Society’s need to cope with climate variabilityand changing environmental conditions is not new; people have been adjusting to their environmentsince the dawn of civilization. Agriculture is one of the earliest examples, as farmers have had to contin-ually adjust cultivation and breeding practices tovarying climate conditions. Modern efforts tostabilize and protect our homes, livelihoods, andresources in the face of a variable climate includethe development of oodplain regulations, insur-ance, wildlife reserves, drinking water reservoirs,and building codes.However, these actions have been taken inresponse to a climate that has been relatively stablefor the last 10,000 years. Planning for adaptation toclimate
(rather than climate
) isalready under way in many sectors likely to beaffected, from agriculture to tourism, with states andlocalities undertaking the most explicit planning todate. For example, Philadelphia has designed an earlywarning system for heat waves to reduce associatedillnesses and deaths, particularly among the vulner-able populations of the elderly and poor (see Box 1).In the short term, the adaptation actions that canmost easily be deployed now are low-cost strategieswith win-win outcomes, actions that offer near-termco-benets, and actions that end or reversemaladapted policies and practices. Short termopportunities at the national level include opportuni-ties to revise existing programs to take into account projected future climate changes; examples includethe National Flood Insurance Program; federal, state,and professional engineering standards; and theCoastal Zone Management program.The report identies a range of potentialadaptation options—many of which are extensionsof dealing with climate variability—for consider-ation at least in the short term in the key sectors of ecosystems, agriculture and forestry, water, health,transportation, energy, and coastal regions. Table 1shows a few examples of those options. Unfortu-nately, many options lack solid information about benets, costs, potentials, and limits for three reasons:(1) an inability to attribute many observed changes atlocal and regional scales explicitly to climate change(and therefore to document effects of adaptation inreducing those impacts), (2) the diversity of impactsand vulnerabilities across the United States, and(3) the relatively small body of research that focuseson climate change adaptation actions.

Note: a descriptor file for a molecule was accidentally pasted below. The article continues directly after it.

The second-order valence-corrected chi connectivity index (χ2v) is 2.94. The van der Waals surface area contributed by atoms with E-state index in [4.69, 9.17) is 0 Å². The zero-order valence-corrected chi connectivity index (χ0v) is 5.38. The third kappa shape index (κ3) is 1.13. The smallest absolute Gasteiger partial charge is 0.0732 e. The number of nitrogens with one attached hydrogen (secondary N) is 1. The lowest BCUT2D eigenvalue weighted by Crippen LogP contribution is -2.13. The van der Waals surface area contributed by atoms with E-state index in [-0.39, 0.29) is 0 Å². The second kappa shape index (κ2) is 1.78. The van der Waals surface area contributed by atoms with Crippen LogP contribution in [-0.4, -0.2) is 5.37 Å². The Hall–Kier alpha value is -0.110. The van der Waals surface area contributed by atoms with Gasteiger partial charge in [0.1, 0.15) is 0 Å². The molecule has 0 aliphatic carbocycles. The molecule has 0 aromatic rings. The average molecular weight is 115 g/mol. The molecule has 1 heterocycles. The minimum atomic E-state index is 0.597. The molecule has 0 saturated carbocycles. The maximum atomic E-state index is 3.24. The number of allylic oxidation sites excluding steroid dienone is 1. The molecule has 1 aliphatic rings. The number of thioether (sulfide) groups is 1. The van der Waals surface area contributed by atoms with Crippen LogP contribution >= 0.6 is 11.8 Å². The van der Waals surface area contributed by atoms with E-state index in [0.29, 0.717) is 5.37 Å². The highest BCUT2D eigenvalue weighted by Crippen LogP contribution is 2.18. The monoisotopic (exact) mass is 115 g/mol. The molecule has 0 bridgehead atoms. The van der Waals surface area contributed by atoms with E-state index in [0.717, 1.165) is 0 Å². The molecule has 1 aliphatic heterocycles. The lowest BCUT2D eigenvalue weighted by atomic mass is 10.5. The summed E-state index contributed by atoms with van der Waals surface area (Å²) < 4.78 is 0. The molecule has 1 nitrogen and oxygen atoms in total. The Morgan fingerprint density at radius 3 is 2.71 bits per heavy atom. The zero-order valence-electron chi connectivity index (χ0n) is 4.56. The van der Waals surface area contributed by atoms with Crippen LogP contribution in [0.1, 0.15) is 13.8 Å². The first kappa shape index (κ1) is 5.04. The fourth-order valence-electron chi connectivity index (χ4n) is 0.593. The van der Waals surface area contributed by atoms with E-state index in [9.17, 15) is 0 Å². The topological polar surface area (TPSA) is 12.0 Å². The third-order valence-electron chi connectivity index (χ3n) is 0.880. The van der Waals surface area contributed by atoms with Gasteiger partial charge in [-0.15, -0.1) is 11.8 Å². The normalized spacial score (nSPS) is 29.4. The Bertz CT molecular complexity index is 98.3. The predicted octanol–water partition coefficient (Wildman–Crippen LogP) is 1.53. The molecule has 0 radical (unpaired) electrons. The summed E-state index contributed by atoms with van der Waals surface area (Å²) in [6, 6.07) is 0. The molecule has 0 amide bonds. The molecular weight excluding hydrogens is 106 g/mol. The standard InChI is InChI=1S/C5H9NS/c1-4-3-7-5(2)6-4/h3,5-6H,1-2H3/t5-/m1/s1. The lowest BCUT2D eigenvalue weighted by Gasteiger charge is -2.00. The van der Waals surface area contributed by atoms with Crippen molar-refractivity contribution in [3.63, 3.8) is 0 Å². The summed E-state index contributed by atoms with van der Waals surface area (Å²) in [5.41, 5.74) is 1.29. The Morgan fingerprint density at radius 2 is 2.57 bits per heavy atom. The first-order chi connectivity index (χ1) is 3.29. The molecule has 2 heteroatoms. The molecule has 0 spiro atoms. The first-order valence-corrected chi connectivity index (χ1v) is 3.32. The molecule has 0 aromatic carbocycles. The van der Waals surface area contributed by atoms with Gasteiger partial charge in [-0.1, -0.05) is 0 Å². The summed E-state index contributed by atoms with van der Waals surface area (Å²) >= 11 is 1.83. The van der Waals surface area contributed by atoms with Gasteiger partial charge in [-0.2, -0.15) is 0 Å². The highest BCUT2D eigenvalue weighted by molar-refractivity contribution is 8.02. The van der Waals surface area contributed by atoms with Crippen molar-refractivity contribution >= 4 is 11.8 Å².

ImpactPossible adaptation action
F e d e r a l S t a t e L o c a l g o v t . P r i v a t e s e c t o r N G O / I n d i v .
Gradual inundation of low-lying land;loss of coastal habitats,especially coastal wetlands;saltwater intrusion intocoastal aquifers and rivers;increased shoreline erosionand loss of barrier islands;changes in navigationalconditionsSite and design all future public works projects to take sea level rise into account
n n n
Eliminate public subsidies for development in high hazard areas along the coast
Develop strong, well-planned, shoreline retreat or relocation plans/programs (publicinfrastructure and private properties), and post-storm redevelopment plans
Retrot/protect public infrastructure (stormwater/wastewater systems, energyfacilities, roads, causeways, ports, bridges, etc.)
n n n
Use natural shorelines, setbacks, and buffer zones to allow inland migration of shorehabitats and barrier islands over time (e.g., dunes and forested buffers)
n n n n
Encourage alternatives to shoreline “armoring” through “living shorelines”
n n n n
* Excerpted from Table 3.8 in the full report
Table 1. Sea Level Rise and Lake Level Changes: Examples of some adaptation options for one expected outcome*
Box 1. Philadelphia: Adaptation toHeat Waves
Heat waves can cause signicant loss of life,as observed in Europe in 2003 (which causedmore than 70,000 deaths above average heat waveevents) and in Chicago in 1995 (with nearly 700excess deaths). Partly in response to heat waves in1993 and 1994, Philadelphia developed its earlywarning system, the Hot Weather–Health Watch/Warning System to alert the city’s populationwhen weather conditions pose risks to health.Whenever the National Weather Service issues aheat wave warning, television, radio stations, andnewspapers are asked to publicize the heat wavewarning, along with information on how to avoidheat-related illnesses. The system is estimated tohave saved 117 lives during three years of opera-tion, a benet that can be compared with the costsof the system.